Last week, I saw something in Real Simple about a pedestal table, and I thought I’d look around.  Because, really, the table I had took up a lot of space, and besides, I hadn’t ever picked it because I’d liked it.  I’d gotten it because it was there.

So I wandered into one furniture store.  Meh.  Didn’t see anything I liked. But I was only just looking. Get an idea of what I liked.

Saw the furniture store that had replaced my Borders.  Hadn’t been inside the building since Border’s closed.  Sure I could look inside and see how different it was (I couldn’t tell it had been a bookstore).

Wandered around. They were having a half-off sale, and the table was on sale.  And it was what I wanted, so I bought it.  Didn’t buy the chairs, even though they were half-off too, because I didn’t like them.  I’ll get those separately, though I have one I can use with it now.


I want to replace all the Army legacy furniture (bed frame, sofa, drawers).  But the table was a particular focus because it’s the only piece of furniture I never actually picked out.  I also I wanted the dining room space for my writing office (the table is small enough to be in the living room, and by the window).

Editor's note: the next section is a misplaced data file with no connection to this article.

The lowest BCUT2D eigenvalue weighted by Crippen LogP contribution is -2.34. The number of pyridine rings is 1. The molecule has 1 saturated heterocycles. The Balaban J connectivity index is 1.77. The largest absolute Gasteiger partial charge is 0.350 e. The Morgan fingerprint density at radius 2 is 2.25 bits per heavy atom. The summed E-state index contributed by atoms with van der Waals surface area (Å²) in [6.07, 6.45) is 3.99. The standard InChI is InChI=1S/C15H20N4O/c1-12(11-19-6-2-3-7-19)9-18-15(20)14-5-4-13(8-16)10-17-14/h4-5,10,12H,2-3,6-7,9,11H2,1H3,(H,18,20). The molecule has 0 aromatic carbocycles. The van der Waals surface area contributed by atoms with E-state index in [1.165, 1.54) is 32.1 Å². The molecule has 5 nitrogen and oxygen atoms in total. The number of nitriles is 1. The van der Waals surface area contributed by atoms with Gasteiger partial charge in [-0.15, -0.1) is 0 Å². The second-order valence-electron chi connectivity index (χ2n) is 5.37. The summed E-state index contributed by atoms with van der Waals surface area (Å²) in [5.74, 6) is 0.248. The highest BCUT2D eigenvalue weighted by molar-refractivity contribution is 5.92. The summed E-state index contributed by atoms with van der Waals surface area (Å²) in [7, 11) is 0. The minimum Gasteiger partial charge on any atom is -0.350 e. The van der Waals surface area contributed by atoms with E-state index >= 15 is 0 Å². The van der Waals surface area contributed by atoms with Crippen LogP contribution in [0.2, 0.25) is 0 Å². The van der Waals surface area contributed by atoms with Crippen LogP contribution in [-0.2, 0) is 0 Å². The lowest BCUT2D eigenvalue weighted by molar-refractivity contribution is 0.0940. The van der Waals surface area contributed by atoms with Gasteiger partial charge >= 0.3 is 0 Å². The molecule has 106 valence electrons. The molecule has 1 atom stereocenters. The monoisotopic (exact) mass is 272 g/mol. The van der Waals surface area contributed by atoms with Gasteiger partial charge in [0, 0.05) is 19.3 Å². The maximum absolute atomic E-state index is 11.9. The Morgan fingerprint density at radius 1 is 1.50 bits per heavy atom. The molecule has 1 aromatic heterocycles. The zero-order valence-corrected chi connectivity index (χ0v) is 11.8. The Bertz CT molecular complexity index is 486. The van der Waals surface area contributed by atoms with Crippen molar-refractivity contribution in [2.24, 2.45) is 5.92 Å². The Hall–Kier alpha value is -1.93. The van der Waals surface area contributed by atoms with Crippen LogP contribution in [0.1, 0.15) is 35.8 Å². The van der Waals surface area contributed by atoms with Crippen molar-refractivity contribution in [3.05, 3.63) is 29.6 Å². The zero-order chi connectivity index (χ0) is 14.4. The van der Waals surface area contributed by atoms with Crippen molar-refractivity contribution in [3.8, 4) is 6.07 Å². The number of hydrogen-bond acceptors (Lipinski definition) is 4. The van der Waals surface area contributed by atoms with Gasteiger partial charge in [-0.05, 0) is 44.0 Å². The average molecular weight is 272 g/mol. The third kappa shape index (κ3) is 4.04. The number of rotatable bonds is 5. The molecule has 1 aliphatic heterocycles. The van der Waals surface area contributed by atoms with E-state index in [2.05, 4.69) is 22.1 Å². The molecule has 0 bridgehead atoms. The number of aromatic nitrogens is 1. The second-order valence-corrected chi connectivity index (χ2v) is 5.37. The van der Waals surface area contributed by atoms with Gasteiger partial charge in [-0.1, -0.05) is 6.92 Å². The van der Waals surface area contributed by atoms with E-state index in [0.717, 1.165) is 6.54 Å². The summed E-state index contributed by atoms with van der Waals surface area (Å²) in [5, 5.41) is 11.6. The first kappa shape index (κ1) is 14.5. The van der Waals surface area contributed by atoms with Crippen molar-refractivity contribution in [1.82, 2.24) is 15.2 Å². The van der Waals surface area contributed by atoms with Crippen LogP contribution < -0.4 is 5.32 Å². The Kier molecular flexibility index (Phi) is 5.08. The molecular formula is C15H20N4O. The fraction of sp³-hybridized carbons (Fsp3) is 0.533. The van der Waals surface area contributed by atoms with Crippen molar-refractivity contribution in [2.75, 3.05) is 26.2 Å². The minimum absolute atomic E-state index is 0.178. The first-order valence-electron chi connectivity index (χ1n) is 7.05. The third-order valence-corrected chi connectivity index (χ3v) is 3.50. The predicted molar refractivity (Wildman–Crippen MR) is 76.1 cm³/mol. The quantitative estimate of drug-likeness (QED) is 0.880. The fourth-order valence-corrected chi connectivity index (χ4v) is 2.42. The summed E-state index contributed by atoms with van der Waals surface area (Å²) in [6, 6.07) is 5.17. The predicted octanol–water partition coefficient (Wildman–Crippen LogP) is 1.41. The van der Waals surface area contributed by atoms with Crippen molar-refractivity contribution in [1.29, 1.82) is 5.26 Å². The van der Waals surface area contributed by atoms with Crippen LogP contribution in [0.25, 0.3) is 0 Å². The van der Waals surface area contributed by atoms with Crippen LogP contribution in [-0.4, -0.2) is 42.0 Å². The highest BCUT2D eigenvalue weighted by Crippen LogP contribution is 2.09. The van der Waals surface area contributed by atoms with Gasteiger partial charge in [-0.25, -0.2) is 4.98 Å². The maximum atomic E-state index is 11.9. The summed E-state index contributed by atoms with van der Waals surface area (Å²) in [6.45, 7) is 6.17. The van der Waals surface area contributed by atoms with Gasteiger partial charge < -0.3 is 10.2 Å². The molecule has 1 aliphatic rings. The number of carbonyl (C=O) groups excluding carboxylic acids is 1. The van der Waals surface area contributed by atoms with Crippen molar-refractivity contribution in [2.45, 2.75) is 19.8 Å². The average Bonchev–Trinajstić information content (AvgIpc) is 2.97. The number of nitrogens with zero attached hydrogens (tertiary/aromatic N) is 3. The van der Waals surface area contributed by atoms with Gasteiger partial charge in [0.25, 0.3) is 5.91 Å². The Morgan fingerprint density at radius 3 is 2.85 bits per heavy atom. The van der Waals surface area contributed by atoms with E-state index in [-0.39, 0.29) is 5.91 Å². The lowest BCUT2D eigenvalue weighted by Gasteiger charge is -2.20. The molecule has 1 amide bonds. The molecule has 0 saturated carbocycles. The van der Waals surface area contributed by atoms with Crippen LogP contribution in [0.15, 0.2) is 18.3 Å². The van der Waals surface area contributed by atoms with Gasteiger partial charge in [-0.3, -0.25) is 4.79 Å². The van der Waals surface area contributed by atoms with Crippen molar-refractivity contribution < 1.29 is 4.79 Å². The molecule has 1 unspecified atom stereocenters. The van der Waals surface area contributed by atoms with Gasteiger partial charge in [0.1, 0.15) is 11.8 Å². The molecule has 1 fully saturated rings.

And I wanted to respect the meals more than I have.  Getting a table I want to eat on is a start.

Rogue God is out on Amazon.


Easy is not always easy

This month, I’ve been taking an online cooking class on how to cook without recipes.  I’ve always hated trying to cook using recipes.

It always seems like the cook-author thinks that I must enjoy cooking like they do.  Not!  And that my kitchen looks like theirs.  Not!

Oh, and that I have a big family and oodles of time to make a huge meal for six.  Seriously not!

Actually, in my travels looking up cooking without recipes, I was surprised to see that a lot of what goes into cookbooks isn’t tested at all.  That goes back to the publishers cutting what they pay the writers.  The writers have to get a book out and aren’t getting paid enough to test it, so recipes go in that may not work according to the way they’re written. 

The result is that I’ve been puzzled when I see recipes claiming, “Easy!” and, well, they aren’t.   Easy is not buying a non-standard pan for a recipe, and one that I will never use again.  Easy is not fifteen ingredients, two of which I have to go to a different store to find.  Easy is not twenty lines of instructions made to look like five.

This was my first meal, which is kale, red bell pepper, carrots, chicken, garlic, and salt and pepper.  (I picked the ingredients for their color, so I was looking for pretty.)